# Maximum Density that We Can Store Information at?

I was informed that:

There is a maximum density at which we can store information. For a sphere with surface area A, the maximum information that can be contained within is equivalent to the maximum entropy of a sphere of size A, which is given by $$S_{max} = \dfrac{A}{4l_p^2}$$ where $l_p$ is the Planck length and Boltzmann constant is set to $1$. Incidentally, that's the equation for the entropy of a black hole.

Is this true? If so, why or how does it work? Why is the Boltzmann constant set to 1, and how does that relate to the Planck length?

## 2 Answers

Yes, it is true.

The Planck length is defined as $$L = \sqrt{\frac{G\hbar}{c^3}}$$ which, in the real world, happens to be equal to $1.616\times 10^{-35}\,{\rm m}$ (meters). In everyday life, we use units like the SI units – based on kilograms, meters, second, kelvins etc.

But adult theoretical physicists often use smarter, more natural units chosen so that the numerical value of several universal constants, namely those below, is equal to one: $$c = \hbar = k = \epsilon_0 = 1$$ and sometimes $G=1$, too. There is no obvious relationship between the Planck length and the Boltzmann constant – the usual formulae for the former don't even include the latter because the former is a non-thermal concept. The only relationship is that both of them like to be set to one by adult physicists.

At any rate, if one tries to compress too much information (imagine memory chips) to too small space, the information has to be carried by matter which is massive and gravitationally attract. If the density increases above the density where a star would collapse to a black hole, any piece of matter will collapse, too.

The black hole carries a huge entropy which is – because the black hole is the ultimate stage of macroscopic evolution and because the entropy never goes down (the second law) – the maximum entropy that a localized object of the same mass or the same size may have. The black hole entropy (information it carries in the invisible "atoms" that the black hole is composed of) is equal to $$S = k \frac{A}{4L^2} = k\frac{Ac^3}{4 G\hbar}$$ which, by the choice of units I mentioned, physicists often simplify as $S=A/4G$ or even $A/4$.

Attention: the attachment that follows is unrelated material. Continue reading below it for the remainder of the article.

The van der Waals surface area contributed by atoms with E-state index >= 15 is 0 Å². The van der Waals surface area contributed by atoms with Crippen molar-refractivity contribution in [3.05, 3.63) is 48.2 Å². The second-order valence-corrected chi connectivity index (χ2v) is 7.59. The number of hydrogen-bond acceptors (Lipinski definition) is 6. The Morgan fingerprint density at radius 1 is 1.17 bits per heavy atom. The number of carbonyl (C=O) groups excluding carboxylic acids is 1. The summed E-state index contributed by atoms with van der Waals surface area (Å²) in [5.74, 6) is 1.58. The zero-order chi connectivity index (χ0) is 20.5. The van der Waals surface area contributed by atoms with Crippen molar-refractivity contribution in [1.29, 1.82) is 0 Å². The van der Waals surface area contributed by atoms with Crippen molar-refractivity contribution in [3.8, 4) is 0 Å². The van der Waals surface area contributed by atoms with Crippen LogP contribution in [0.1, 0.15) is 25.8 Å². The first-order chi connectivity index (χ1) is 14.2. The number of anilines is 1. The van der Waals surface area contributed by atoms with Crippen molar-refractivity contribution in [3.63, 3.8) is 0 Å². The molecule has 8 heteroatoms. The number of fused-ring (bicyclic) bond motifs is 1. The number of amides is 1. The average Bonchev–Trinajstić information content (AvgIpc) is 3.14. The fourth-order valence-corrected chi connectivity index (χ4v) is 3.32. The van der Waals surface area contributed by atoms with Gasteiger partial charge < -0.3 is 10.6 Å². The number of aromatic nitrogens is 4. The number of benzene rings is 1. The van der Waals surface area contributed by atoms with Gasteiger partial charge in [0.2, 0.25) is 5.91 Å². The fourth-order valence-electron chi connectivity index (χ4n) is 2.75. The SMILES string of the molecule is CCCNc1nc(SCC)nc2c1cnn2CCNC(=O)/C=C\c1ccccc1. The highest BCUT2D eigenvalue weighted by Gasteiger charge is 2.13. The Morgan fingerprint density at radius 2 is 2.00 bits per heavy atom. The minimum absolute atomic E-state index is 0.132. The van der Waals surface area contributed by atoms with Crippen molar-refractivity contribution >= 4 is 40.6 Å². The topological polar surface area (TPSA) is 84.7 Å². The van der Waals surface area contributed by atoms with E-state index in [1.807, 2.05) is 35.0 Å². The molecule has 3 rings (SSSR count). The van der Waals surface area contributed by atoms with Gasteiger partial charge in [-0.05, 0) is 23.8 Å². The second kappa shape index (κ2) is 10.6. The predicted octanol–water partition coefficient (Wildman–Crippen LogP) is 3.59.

The black holes just can't be beaten in the amount of information, assuming that something else is kept fixed.

The fact that the information can't be any denser is also the basis of the holographic principle whose most explicit and mathematical incarnation (or proof) is the AdS/CFT correspondence.

k and c can be set to 1 in a more real sense than the other constants because they do not have any fundamental units like length/time, mass/energy, or charge. By relativity, c's length over time cancels, but you should always conserve the sqrt(-1) that goes with time so its unit is 1/i. In other words, whenever you see "seconds" in units, like G and h, replace it with meters/i/c. To be precise, Einstein's book "Relativity" in appendix 2 says meters = i c seconds.

k is units of heat energy divided by temperature which is a kinetic energy constrained to a strict distribution profile, so it is also unitless. Temperature is a measure of energy, period. Making these substitions into the equation given by the other answer and you get G~ m/kg/-1 and h~ -kg m/i, c^3~ -i, and k~ -1/-1. I converted energy to mass by E=mc^2 which has corrected modern units of E=-m due to the i^2 from c^2 (cosmology agrees), which gives the modern corrected units of a black hole to be

S ~ -1/4

or

S= - A/4

Since cosmology agrees with the equivalent unit derivation procedure for E = - m, I would assume it agrees black holes are a negative entropy, but I don't know what they say, I'm just using the correct units.

Making the assumption that the 4 refers to the dimensions of space-time, this states that entropy for all black holes of any radius is proportional to a negative dimension, whatever that means. You can have negative entropy by making use of -1=e^(i pi).

Our brain contains 6 layers of neurons in the cortex that might be what allows us to use 6 degrees of freedom in compressing reality, so it might be why we perceive 3D space and 1D time (6 variables are needed to specify movement for translation and rotation and this might force concepts of mass and spin, according to someone a lot smarter than me).

Therefore, the dimension would be a variable of compression. So a negative dimension would be a positive variable of decompression of data. Not the decompression or data itself.

The only other interesting thing I could find is someone saying that -1/4 is the sum of the negated infinite series -(1-2+3-4...)

I personally consider all integers above 1 in physics as symptoms of something we do not yet understand, even squares like E=mc^2. But notice that if you add this series up as you go it is alternating between 1 and -1, which I'll accept as something possibly important. It might be a way of describing the singularity of black holes. But infinite series math is tricky, and adding them up as you go is a statistical adjustment (data reduction of the details) that needs justification. Adding again like this would be 0, not -1/4. Addition of the whole is not equal to addition of the parts in an infinite series.